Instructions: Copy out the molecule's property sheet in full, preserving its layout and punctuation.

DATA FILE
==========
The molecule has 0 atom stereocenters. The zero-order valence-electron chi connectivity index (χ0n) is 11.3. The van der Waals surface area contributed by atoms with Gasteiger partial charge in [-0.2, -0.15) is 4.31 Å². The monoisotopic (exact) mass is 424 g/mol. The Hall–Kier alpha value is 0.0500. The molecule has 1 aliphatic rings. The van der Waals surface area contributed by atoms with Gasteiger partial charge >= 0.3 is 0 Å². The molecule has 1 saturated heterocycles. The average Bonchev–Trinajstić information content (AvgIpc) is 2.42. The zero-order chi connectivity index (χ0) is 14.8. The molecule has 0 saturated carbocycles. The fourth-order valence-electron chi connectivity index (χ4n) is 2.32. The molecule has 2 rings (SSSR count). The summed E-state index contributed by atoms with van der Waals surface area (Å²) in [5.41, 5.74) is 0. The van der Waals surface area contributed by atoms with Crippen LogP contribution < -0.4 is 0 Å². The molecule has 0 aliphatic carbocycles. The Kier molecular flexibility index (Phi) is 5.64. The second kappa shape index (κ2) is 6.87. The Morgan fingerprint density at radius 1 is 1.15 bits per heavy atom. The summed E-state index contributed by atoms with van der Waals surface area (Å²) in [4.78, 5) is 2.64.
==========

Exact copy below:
The molecule has 0 atom stereocenters. The zero-order valence-electron chi connectivity index (χ0n) is 11.3. The van der Waals surface area contributed by atoms with Gasteiger partial charge in [-0.2, -0.15) is 4.31 Å². The monoisotopic (exact) mass is 424 g/mol. The Hall–Kier alpha value is 0.0500. The molecule has 1 aliphatic rings. The van der Waals surface area contributed by atoms with Gasteiger partial charge >= 0.3 is 0 Å². The molecule has 1 saturated heterocycles. The average Bonchev–Trinajstić information content (AvgIpc) is 2.42. The zero-order chi connectivity index (χ0) is 14.8. The molecule has 0 saturated carbocycles. The fourth-order valence-electron chi connectivity index (χ4n) is 2.32. The molecule has 2 rings (SSSR count). The summed E-state index contributed by atoms with van der Waals surface area (Å²) in [5.41, 5.74) is 0. The van der Waals surface area contributed by atoms with Crippen LogP contribution < -0.4 is 0 Å². The molecule has 0 aliphatic carbocycles. The Kier molecular flexibility index (Phi) is 5.64. The second kappa shape index (κ2) is 6.87. The Morgan fingerprint density at radius 1 is 1.15 bits per heavy atom. The summed E-state index contributed by atoms with van der Waals surface area (Å²) in [4.78, 5) is 2.64.